The Salmon River, located in Oswego County, stretches 17 miles from the Lighthouse Hill Reservoir in Altmar to where it empties into Lake Ontario at Port Ontario. There are 12 miles of Public Fishing Rights along the river. The Salmon River offers some of the finest sportfishing in the country. Two major fish records have been set in the Salmon River: the Great Lakes record Chinook salmon (47 lbs. 13 oz.) and the world record Coho salmon (33 lbs. 4 oz.).
Pine Grove Boat Launch- Pine Grove Rd., off Route 3 half a mile south of route 13 at Port Ontario. Dual gravel ramps. Access to Lake Ontario. 120 cars and trailers.
Port Ontario - Rte 3, Wheelchair access. Parking.
Blackhole - North Jefferson and Bridge Streets in Pulaski.
Long Bridge Pool (Staircase) - South Jefferson Street in Pulaski.
Short Bridge Pool - Rte 11 Downtown Pulaski.
Haldane Community Center - North Jefferson St. and Maple Ave. Parking.
Railroad Bridge Pool - County Rte 2A.
Papermill Pool - County Rte 2A.
Compactor Pool - County Rte 2A. Parking.
Drift Boat Launch - Compactor Pool, County Rte 2A. Parking.
Sportsman Pool (North) - Centerville Rd. Parking.
Sportsman Pool (South) - Rte 13. Parking.
Pineville - Rte 48. Parking.
Trestle Pool (North) - Sheepskin Road. Parking.
Trestle Pool (South) - Rte 13. Parking.
Ellis Cove - Rte 42. Parking.
Altmar North- Rte 52. Parking.
Drift Boat Launch - Rte 52, Altmar. Parking
Lower Fly fishing Section - Rte. 52 Altmar. Parking.
Upper Fly Fishing Section - Rte 22. Parking.
Orwell Brook - Tubbs Rd. Parking.
Trout Brook - Rte. 48. Parking.
Route 3 Crossing, Port Ontario
Route 3 Crossing, Port Ontario
This fishing site, located upstream from the Lake Ontario marshes, features an accessible path to a fishing platform over the river. The concrete path has railings and several landings as it zigzags down the river bank. The fishing site is located along a busy road and does not offer the back country experience of other sites. There is designated accessible parking. There is no port-a-john at this location. Directions: At the northwest abutment of the Route 3 Bridge, just north of the Route 13 intersection.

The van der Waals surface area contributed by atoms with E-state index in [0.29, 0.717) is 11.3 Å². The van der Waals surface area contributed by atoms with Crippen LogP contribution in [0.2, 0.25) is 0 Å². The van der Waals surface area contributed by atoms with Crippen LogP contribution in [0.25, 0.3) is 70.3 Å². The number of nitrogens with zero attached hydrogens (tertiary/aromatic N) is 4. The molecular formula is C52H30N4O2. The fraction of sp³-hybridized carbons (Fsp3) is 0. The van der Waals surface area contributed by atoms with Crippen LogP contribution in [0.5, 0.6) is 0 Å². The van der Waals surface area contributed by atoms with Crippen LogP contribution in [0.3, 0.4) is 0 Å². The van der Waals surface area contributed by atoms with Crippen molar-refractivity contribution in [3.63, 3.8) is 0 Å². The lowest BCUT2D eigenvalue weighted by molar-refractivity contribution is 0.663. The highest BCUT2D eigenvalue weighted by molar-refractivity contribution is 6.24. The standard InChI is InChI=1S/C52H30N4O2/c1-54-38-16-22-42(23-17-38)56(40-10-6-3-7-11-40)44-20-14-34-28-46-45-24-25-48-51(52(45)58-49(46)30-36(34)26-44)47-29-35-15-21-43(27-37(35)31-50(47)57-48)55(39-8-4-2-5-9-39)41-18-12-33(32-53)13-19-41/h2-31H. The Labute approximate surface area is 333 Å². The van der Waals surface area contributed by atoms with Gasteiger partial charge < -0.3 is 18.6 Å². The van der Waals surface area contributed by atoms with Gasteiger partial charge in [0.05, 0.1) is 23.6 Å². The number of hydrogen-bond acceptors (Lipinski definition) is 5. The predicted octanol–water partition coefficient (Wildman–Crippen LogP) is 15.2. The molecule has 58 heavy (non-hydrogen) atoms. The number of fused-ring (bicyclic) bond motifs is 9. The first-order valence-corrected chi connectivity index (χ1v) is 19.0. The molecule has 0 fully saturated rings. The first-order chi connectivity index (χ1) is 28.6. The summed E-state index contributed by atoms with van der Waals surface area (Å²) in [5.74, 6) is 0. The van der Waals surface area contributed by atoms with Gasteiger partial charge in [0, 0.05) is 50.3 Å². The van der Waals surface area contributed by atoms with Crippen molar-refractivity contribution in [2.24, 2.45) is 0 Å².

See a full listing of DEC's accessible recreation destinations.
Chinook salmon, coho salmon, Atlantic salmon (or landlocked salmon), steelhead (rainbow trout), brown trout, smallmouth bass, rock bass, fall fish, shorthead redhorse and white sucker.
General Fishing Information
Chinook and Coho Salmon
Maturing Chinook and Coho salmon returning to the Salmon River usually begin to stage off the Salmon River mouth in late August. Chinook (or King) salmon are the main attraction this time of year. The fish range in size from 15-30 lbs., averaging around 18 lbs. The Great Lakes record Chinook salmon, caught in the Salmon River, weighed 47 lbs. 13 oz. Coho salmon are generally smaller and range in size from 3 to 10 lbs., averaging around 8 lbs. The world record Coho salmon, caught in the Salmon River, weighed 33 lbs. 4 oz. Trolling in the estuary with spoons, dodgers/flies, cut-bait and plugs works well for these staging fish. Salmon usually begin entering the Salmon River around Labor Day.
Once salmon enter the river they are no longer actively feeding. Despite this, they do exhibit behaviors that make them vulnerable to traditional sportfishing techniques. One of these behaviors is aggression, or territoriality, and the other is their attraction to fish eggs or egg shaped lures. The peak of the spawning run usually doesn't occur until the latter half of September and the first half of October. Fish are generally spread throughout the river depending on the spawning stage they are in. Some fish will be making their way upriver (often referred to as running), holding in deeper pools and actively spawning. Fish engaged in the first two activities can be caught on egg sacs, egg imitating flies or plastics and streamers. Fish that are spawning, especially the males, can become very aggressive and will strike gaudy streamers swung past their spawning redds.